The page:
- Surgical periodontal treatment had not been performed between baseline and the re-evaluation.
A periodontist performed the clinical and radiographic examination and created an individual treatment plan for the nonsurgical treatment phase consisting of motivation, oral hygiene instructions, tooth extractions, subgingival scaling, and correction of overhangs and polishing. The periodontists as well as the dental hygienists informed the patients about the deleterious effects of smoking on periodontal health. The patients were asked about habits of proximal cleaning and in those cases when the subjects did not perform daily mechanical proximal tooth cleaning, the patients were motivated to change oral hygiene habits and instructed in the technique. From the dental records and the radiographs, the following variables were recorded:
- Age and gender at baseline.
- The number of remaining teeth at baseline, including third molars, at baseline and the re-evaluation.
- Smoking habits at baseline and the re-evaluation.
- The frequency of proximal tooth cleaning at baseline and the re-evaluation.
- The number of sites with periodontal pocket depths 5-6 mm, 7-8 mm and >8 mm at baseline and the re-evaluation. The measurements were performed to the nearest mm at mesial, buccal, distal and lingual aspects of each tooth.
- Bleeding on probing index at baseline and the re-evaluation.
- Plaque index at baseline and the re-evaluation . The variable was defined as a dichotomous variable and a plaque score of 1, 2 or 3 was registered as 1, while no presence of plaque was registered as 0.
The statistical analyses were performed by using the statistical package SPSS 18.0. Wilcoxon sign rank test was used to examine the differences for variables between baseline and the re-evaluation. The Kruskal-Wallis test was adopted to test the differences between groups depending on the daily proximal cleaning routines. Linear multiple regression analyses were used to calculate the influence of predictors on the number of deepened periodontal pockets and number of bleeding sites. Pearson´s correlation coefficients were used to calculate the associations between proximal tooth cleaning daily and Plaque index. Results were considered statistically significant at p<0.05.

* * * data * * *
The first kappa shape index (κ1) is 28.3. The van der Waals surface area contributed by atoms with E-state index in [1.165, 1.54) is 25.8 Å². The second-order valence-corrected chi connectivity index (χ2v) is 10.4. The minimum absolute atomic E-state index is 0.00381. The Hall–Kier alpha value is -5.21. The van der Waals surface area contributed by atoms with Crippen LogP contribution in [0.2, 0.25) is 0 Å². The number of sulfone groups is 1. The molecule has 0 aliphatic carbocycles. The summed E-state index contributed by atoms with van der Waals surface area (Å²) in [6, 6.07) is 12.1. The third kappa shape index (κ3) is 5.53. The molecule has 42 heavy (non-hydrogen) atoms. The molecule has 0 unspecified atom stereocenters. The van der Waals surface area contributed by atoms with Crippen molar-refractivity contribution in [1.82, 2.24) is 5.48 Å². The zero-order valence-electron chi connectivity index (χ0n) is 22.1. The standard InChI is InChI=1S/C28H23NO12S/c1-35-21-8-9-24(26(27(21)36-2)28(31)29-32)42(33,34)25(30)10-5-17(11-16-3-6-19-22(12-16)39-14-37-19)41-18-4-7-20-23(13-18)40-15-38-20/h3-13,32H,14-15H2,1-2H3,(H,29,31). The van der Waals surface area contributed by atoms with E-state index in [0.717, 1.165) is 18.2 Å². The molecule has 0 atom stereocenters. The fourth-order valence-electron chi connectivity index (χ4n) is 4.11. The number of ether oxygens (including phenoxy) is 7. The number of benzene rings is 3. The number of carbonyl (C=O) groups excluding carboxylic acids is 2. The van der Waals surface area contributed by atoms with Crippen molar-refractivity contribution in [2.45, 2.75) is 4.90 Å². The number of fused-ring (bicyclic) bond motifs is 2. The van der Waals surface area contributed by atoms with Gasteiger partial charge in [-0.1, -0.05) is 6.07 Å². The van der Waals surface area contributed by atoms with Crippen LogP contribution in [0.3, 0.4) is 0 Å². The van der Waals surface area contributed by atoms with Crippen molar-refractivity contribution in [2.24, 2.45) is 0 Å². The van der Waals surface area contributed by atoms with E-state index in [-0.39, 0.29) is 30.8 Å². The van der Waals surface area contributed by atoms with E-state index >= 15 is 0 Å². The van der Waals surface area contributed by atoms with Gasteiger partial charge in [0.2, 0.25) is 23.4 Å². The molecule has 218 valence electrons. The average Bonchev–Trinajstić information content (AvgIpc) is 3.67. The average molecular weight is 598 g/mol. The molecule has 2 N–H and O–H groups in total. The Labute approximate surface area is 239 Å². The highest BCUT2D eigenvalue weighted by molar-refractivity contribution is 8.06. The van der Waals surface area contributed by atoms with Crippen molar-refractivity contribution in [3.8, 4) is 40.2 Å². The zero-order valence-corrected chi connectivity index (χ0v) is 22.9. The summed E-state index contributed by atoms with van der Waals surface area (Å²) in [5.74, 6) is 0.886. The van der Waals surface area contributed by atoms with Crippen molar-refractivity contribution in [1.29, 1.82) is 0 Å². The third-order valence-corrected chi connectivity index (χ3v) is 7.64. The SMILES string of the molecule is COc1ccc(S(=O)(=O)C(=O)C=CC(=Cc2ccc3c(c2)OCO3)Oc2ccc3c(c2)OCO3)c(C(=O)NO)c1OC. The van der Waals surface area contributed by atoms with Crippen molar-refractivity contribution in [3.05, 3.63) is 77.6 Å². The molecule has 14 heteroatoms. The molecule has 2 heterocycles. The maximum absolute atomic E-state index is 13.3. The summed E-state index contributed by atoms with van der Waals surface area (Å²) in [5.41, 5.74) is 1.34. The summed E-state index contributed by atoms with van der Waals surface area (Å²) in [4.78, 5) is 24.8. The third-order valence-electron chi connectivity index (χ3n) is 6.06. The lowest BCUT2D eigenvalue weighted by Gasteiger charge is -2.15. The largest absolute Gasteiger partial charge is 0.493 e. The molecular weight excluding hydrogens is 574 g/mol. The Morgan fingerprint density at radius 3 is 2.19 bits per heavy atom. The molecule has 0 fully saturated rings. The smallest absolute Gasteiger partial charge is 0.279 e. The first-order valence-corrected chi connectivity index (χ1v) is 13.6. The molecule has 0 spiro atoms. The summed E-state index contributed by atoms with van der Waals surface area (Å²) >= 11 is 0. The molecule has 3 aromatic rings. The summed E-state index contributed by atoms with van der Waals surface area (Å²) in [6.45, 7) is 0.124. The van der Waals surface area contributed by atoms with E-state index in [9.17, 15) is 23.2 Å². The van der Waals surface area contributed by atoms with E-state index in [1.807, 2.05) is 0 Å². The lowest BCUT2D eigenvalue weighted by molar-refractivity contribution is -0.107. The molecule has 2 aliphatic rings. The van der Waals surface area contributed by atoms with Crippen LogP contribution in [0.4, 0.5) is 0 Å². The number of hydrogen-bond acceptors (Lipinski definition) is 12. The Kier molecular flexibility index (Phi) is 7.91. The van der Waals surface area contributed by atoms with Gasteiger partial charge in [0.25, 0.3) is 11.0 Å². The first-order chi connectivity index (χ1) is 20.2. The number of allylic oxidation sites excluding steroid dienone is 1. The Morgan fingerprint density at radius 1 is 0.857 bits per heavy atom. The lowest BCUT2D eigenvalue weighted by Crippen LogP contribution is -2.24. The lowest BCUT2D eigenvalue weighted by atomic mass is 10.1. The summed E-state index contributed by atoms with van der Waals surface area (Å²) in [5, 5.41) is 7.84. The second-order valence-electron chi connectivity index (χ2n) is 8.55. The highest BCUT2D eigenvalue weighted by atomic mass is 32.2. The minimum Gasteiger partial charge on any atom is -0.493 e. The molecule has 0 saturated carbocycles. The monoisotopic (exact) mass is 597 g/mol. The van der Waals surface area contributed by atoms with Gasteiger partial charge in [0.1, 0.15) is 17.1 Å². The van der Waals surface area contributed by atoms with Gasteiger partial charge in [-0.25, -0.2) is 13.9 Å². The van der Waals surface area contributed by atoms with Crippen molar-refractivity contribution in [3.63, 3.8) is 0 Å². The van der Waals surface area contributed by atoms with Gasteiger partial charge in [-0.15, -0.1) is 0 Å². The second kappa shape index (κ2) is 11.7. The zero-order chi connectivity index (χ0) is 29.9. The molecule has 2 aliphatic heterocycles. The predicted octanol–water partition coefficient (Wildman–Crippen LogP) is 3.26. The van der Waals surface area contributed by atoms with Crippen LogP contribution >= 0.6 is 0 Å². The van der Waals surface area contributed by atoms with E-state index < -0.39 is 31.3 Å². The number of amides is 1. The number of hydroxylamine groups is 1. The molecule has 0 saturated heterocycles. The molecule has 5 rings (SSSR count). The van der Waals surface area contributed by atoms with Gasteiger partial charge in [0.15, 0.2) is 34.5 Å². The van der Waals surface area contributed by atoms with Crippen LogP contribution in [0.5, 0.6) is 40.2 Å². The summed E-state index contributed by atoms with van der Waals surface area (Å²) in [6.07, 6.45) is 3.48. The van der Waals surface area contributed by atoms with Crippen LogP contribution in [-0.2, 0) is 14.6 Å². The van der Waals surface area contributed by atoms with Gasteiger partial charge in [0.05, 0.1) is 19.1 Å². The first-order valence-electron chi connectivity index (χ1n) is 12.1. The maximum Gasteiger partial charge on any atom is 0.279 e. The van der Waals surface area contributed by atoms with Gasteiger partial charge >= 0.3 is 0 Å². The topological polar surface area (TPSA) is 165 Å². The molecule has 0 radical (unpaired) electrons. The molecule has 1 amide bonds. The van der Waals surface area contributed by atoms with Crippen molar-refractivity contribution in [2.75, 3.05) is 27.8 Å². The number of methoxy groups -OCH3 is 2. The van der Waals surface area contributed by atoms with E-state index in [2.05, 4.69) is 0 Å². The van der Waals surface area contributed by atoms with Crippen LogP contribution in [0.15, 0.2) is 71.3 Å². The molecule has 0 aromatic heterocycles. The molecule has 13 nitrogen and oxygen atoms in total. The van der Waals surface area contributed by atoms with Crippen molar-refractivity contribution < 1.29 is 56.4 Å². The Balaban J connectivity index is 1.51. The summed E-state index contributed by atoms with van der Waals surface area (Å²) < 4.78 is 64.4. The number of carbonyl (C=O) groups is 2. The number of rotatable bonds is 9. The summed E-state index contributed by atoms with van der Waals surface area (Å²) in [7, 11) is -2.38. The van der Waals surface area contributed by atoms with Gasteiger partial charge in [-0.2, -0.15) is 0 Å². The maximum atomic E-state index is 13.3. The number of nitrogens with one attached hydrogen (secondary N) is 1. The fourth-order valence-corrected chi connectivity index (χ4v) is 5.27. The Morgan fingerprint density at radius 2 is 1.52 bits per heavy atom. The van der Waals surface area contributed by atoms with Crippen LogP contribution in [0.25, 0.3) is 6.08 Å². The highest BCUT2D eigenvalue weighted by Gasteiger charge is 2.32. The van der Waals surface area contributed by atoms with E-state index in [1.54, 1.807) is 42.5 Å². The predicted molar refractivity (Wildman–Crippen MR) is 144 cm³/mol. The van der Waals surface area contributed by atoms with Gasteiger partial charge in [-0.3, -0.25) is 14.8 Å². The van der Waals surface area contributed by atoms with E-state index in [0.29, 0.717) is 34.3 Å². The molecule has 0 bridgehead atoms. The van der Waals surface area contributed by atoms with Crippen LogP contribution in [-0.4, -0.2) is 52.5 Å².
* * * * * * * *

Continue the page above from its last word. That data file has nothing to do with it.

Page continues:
A great majority of the subjects received the diagnosis general chronic periodontitis (96%) and the mean age of the sample was 57 (range 32-79). The mean nonsurgical treatment period was 9.8 months (range 3-20). The baseline examinations and the re-evaluations were performed by five periodontists and the nonsurgical treatments were handled by three dental hygienists. Forty-six individuals declared that they were smokers at baseline and one individual of those quitted smoking during the nonsurgical treatment period. Thirteen percent were former smokers. Ten percent of the subjects declared that they had diabetes type II. The mean number of remaining teeth at baseline was 23.1 (Table I) and the mean number of teeth extracted during the nonsurgical treatment was 0.6 (range 0-11).
Means (S.D.) and Ranges for Investigated Variables
|Mean (S.D.)||Range||Mean (S.D.)||Range|
|Number of teeth||23.1 (4.52)||(8-30)||22.5* (5.07)||(6-30)|
|Number of sites with periodontal pocket depths 5-6 mm||13 (8.6)||(0-42)||6.5* (6.1)||(0-28)|
|Number of sites with periodontal pocket depths 7-8 mm||4.7 (5.4)||(0-24)||1.8*(3.6)||(0-15)|
|Number of sites with periodontal pocket depths >8 mm||2.8 (7.8)||(0-65)||0.83*(2.9)||(0-25)|
|Plaque Index||46 (24)||(2-100)||18* (16)||(0-59)|
|Bleeding probing index||21 (15)||(0-84)||7.8* (10)||(0-75)|
|Interdental daily cleaning (%)||56||-||72*||-|
* significant difference (p<0.01) between baseline and re-evaluation.
The distributions according to sites with periodontal pocket depths 5-6 mm, 7-8 mm and >8 mm are presented in Fig. (1). The mean number of sites with deepened periodontal pockets was significantly reduced after the nonsurgical treatment within all groups stratified according to pocket depths at baseline (Table I). Between baseline and the re-evaluation, the percentage of individuals with a Bleeding Index 0-25 % increased from 71% to 95% (Fig. 2). The mean bleeding probing index was 21% before treatment and 7.8 % after treatment and this difference was significant (p<0.01). The percentage of subjects with Plaque Index >50 % was reduced from 46 % at baseline to 5 % at the re-evaluation (Fig. 3). The mean Plaque index significantly decreased from 46 % at baseline to 18 % at the re-evaluation.
The distribution of periodontal pocket depths at baseline and re-evaluation.
The distribution of bleeding probing index at baseline and re-evaluation.
The distribution of plaque index at baseline and at re-evaluation.
The percentage of individuals who performed proximal tooth cleaning daily was significantly increased from 56 % to 72 % during the period of nonsurgical periodontal treatment (Table 1). Fifty per cent of the patients who did not perform proximal tooth cleaning daily at baseline adopted this routine during the nonsurgical treatment phase. The subjects who did not perform proximal tooth cleaning daily before the treatment and who did not introduce this routine between baseline and the re-evaluation had significantly more sites with periodontal pocket depths 5-6 mm and 7-8 mm at baseline compared to those who performed proximal tooth cleaning daily before treatment or who had adopted the routine during the periodontal treatment phase (Table 2). In addition, the Plaque Index before as well as after the periodontal treatment was significantly higher for that group (Table 2). However, there were no significant differences according to number of deepened periodontal pockets after nonsurgical treatment irrespective of proximal cleaning routines (Table 2).